Friday, March 25, 2011

Daughter of Horror (H.K.F. Productions, J. J. Parker Productions, Exploitation International, 1955/58)

by Mark Gabrish Conlan • Copyright © 2011 by Mark Gabrish Conlan • All rights reserved

The night before Charles and I had squeezed in another cheapie but one at the other end of the quality scale from Bombs Over Burma: Daughter of Horror, a schlocky title for what turned out to be an experimental film which aimed for, and sometimes achieved, art. It was released in 1958 by a studio which quite openly proclaimed its aims in its very name — “Exploitation Productions International” (!) — and though the opening credits had some interesting names on them, neither a writer nor a director were credited. It took a visit to the Web page on the film to find out why: the movie had actually been made by writer/director Jack Parker in 1955 and called Dementia, and his original intent was to make what Sergei Eisenstein, speaking to a Hollywood audience in 1930, called “the sound film” as opposed to the talkie: that is, a movie that would not contain dialogue but would include a soundtrack of music and effects to heighten the drama without taking away from the essentially visual nature of the film medium. (Eisenstein made the spectacularly wrong prediction that the dialogue film wouldn’t survive and what he called “the sound film” would be the standard for the future.)

Dementia was banned by the New York state censors and not released until three years later, when Exploitation bought the rights, cut about seven minutes out of it, changed the title and added a narrator — Ed McMahon, of all people, though I must admit I didn’t recognize his voice! — to break into the action periodically and explain what was going on, much the way the U.S. company that released Carl Theodor Dreyer’s Vampyr (a visually driven but not entirely dialogue-free film) here as Castle of Doom in 1932 added a narrator and made cuts, thereby turning a great film into a piece of schlock. Apparently the original narration-free version of Dementia survives and both versions were released as a DVD package by Kino on Video a few years ago — though it was the Daughter of Horror version that TCM showed as part of their “Friday Night Underground” series.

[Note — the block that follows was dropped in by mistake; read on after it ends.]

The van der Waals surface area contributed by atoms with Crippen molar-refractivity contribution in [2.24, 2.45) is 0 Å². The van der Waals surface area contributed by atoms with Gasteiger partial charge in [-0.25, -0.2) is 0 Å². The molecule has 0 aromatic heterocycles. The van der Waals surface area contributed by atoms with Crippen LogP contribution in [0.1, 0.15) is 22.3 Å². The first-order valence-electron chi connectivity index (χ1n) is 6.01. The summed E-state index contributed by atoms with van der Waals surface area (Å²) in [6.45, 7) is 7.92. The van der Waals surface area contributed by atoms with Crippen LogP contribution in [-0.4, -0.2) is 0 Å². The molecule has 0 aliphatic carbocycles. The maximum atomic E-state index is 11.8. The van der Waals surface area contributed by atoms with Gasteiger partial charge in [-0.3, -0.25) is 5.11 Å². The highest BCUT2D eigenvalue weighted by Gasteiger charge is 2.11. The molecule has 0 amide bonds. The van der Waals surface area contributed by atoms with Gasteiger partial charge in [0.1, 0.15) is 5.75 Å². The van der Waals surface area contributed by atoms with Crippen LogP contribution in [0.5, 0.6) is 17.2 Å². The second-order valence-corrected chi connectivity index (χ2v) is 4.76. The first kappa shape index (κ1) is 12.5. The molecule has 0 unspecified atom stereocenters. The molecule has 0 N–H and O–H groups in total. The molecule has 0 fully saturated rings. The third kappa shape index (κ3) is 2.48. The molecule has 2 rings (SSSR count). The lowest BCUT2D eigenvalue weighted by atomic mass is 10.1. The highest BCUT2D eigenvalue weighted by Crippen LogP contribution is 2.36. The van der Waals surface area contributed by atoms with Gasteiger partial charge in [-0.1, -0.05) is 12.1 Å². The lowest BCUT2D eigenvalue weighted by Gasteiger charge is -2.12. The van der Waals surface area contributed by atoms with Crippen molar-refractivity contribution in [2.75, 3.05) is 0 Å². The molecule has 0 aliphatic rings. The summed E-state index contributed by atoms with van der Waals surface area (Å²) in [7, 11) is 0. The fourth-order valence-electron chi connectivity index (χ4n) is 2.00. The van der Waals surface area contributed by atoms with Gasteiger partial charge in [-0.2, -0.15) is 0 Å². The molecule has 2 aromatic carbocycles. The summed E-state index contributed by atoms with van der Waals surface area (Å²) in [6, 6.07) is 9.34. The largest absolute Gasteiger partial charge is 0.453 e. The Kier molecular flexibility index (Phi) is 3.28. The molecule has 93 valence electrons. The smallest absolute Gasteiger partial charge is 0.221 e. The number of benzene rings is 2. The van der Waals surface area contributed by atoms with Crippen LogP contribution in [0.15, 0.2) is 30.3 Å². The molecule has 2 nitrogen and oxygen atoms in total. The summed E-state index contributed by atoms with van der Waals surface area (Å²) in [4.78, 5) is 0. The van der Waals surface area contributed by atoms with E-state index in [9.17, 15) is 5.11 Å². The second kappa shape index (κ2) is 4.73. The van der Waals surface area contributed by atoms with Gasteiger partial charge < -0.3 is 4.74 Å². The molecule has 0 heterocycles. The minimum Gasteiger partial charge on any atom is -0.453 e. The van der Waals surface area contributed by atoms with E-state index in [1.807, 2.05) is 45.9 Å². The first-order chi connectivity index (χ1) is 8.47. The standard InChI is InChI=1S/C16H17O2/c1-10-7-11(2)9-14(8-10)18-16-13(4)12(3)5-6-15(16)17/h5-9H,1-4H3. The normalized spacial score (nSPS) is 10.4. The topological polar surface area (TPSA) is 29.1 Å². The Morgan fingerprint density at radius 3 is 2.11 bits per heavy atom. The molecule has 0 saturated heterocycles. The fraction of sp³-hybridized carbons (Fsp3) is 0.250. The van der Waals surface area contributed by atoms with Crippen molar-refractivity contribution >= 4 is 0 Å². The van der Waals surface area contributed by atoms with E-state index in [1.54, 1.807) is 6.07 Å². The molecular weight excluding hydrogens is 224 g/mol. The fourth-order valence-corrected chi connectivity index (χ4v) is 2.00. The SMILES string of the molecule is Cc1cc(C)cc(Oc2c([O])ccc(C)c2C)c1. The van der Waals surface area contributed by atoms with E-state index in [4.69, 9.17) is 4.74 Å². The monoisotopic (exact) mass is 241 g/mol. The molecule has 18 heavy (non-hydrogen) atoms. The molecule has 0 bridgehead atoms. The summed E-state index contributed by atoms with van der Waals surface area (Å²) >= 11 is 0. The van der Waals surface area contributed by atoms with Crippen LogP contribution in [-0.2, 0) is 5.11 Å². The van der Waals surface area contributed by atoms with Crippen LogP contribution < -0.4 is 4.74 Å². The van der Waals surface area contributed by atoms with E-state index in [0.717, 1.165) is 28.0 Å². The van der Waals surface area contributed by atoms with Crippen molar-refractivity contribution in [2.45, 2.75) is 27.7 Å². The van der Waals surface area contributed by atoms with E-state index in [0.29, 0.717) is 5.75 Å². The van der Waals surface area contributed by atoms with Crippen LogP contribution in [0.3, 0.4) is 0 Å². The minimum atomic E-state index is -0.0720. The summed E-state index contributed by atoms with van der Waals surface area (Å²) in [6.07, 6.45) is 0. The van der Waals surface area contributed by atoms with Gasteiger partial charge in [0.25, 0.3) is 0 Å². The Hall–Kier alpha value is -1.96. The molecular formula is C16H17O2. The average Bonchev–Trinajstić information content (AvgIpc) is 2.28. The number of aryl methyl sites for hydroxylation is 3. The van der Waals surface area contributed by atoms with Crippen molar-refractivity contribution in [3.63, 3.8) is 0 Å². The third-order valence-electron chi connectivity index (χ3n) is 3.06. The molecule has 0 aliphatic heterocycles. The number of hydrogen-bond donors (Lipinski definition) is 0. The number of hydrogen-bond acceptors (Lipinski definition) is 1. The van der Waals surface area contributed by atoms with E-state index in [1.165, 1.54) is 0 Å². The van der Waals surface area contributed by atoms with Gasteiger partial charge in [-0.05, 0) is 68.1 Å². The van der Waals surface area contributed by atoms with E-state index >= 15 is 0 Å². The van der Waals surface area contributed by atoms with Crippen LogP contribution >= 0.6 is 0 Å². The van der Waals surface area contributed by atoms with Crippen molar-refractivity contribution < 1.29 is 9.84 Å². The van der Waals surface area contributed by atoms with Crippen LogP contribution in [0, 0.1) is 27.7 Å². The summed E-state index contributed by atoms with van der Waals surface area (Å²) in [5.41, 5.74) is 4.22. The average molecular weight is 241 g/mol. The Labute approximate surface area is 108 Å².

After a long sequence in which the narrator talks over a black screen — there are a few luminous dots on it and it’s clear some are supposed to represent stars while others are just imperfections in the surviving print — the narrator tells us that what we are about to see is the story of a madwoman, moving through our world but not really of it. The woman, listed in the credits as “The Gamine” (Adrienne Barrett), goes out into the city and picks up — or is picked up by, we’re not sure which — a heavy-set man (Bruno VeSota) whose intentions toward her are decidedly dishonorable, and when she realizes that she kills him, then realizes that in attempting to rape her he grabbed a pendant from around her neck and tore it off, and it’s still in his hand and could link her to the killing if the police find the body. So she uses her switchblade knife (she never seems to leave home without one) and hacks off his hand — the sequence is bloodless and hinted at just off-screen but we still get the message and it’s a genuine shock — then dumps it in the basket of a street flower seller. (We’re given a flashback sequence to her childhood in which her madness is explained by her witnessing her father shoot her mother to death — in front of a mirror that shatters from the fatal bullet, which suggests that at some point Jack Parker had seen Orson Welles’ The Lady from Shanghai — whereupon she picked up her switchblade, which she seemed always to carry even then, and stabbed her dad with it, killing him.)